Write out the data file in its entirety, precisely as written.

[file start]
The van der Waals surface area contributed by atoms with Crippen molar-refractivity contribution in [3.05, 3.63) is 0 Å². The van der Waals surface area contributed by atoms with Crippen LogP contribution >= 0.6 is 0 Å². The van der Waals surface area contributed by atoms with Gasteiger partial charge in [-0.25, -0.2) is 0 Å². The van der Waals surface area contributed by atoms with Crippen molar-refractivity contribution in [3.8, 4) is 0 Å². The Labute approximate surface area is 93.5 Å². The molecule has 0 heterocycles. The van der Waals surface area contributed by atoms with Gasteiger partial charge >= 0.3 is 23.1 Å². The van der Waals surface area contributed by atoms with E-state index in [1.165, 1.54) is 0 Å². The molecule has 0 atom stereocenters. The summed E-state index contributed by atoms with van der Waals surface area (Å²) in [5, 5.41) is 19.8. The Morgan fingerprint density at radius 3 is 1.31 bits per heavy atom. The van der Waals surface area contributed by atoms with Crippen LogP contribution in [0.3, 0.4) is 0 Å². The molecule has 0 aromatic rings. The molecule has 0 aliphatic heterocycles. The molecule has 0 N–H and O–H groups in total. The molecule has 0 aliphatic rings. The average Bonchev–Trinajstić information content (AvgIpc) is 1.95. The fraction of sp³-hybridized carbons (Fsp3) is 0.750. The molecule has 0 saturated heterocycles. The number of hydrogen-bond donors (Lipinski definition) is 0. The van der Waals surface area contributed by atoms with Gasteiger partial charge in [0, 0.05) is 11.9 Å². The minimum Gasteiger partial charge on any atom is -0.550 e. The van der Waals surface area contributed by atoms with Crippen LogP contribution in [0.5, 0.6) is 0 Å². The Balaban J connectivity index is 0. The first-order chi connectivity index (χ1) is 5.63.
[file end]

The van der Waals surface area contributed by atoms with Crippen molar-refractivity contribution in [3.05, 3.63) is 0 Å². The van der Waals surface area contributed by atoms with Crippen LogP contribution >= 0.6 is 0 Å². The van der Waals surface area contributed by atoms with Gasteiger partial charge in [-0.25, -0.2) is 0 Å². The van der Waals surface area contributed by atoms with Crippen molar-refractivity contribution in [3.8, 4) is 0 Å². The Labute approximate surface area is 93.5 Å². The molecule has 0 heterocycles. The van der Waals surface area contributed by atoms with Gasteiger partial charge >= 0.3 is 23.1 Å². The van der Waals surface area contributed by atoms with E-state index in [1.165, 1.54) is 0 Å². The molecule has 0 atom stereocenters. The summed E-state index contributed by atoms with van der Waals surface area (Å²) in [5, 5.41) is 19.8. The Morgan fingerprint density at radius 3 is 1.31 bits per heavy atom. The van der Waals surface area contributed by atoms with Crippen LogP contribution in [0.3, 0.4) is 0 Å². The molecule has 0 aromatic rings. The molecule has 0 aliphatic heterocycles. The molecule has 0 N–H and O–H groups in total. The molecule has 0 aliphatic rings. The average Bonchev–Trinajstić information content (AvgIpc) is 1.95. The fraction of sp³-hybridized carbons (Fsp3) is 0.750. The molecule has 0 saturated heterocycles. The number of hydrogen-bond donors (Lipinski definition) is 0. The van der Waals surface area contributed by atoms with Gasteiger partial charge in [0, 0.05) is 11.9 Å². The minimum Gasteiger partial charge on any atom is -0.550 e. The van der Waals surface area contributed by atoms with Crippen LogP contribution in [0.5, 0.6) is 0 Å². The Balaban J connectivity index is 0. The first-order chi connectivity index (χ1) is 5.63.